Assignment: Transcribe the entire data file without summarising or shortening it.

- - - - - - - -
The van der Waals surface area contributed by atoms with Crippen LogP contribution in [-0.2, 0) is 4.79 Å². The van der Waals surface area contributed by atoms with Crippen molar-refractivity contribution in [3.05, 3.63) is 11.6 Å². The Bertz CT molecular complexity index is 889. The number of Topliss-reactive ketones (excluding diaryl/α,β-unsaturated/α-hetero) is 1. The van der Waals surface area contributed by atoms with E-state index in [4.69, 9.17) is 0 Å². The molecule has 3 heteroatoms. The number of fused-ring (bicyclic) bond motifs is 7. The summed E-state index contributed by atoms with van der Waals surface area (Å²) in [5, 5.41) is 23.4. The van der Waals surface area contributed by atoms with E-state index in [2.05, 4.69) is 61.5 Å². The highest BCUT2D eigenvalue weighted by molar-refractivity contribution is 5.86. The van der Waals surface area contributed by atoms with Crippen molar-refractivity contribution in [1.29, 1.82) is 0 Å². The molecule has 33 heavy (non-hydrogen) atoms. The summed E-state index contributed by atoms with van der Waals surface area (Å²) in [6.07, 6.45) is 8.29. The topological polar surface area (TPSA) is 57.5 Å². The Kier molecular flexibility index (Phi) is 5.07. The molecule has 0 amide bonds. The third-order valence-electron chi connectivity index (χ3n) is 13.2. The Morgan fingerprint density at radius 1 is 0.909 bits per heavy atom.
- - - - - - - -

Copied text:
The van der Waals surface area contributed by atoms with Crippen LogP contribution in [-0.2, 0) is 4.79 Å². The van der Waals surface area contributed by atoms with Crippen molar-refractivity contribution in [3.05, 3.63) is 11.6 Å². The Bertz CT molecular complexity index is 889. The number of Topliss-reactive ketones (excluding diaryl/α,β-unsaturated/α-hetero) is 1. The van der Waals surface area contributed by atoms with E-state index in [4.69, 9.17) is 0 Å². The molecule has 3 heteroatoms. The number of fused-ring (bicyclic) bond motifs is 7. The summed E-state index contributed by atoms with van der Waals surface area (Å²) in [5, 5.41) is 23.4. The van der Waals surface area contributed by atoms with E-state index in [2.05, 4.69) is 61.5 Å². The highest BCUT2D eigenvalue weighted by molar-refractivity contribution is 5.86. The van der Waals surface area contributed by atoms with Crippen molar-refractivity contribution in [1.29, 1.82) is 0 Å². The molecule has 33 heavy (non-hydrogen) atoms. The summed E-state index contributed by atoms with van der Waals surface area (Å²) in [6.07, 6.45) is 8.29. The topological polar surface area (TPSA) is 57.5 Å². The Kier molecular flexibility index (Phi) is 5.07. The molecule has 0 amide bonds. The third-order valence-electron chi connectivity index (χ3n) is 13.2. The Morgan fingerprint density at radius 1 is 0.909 bits per heavy atom.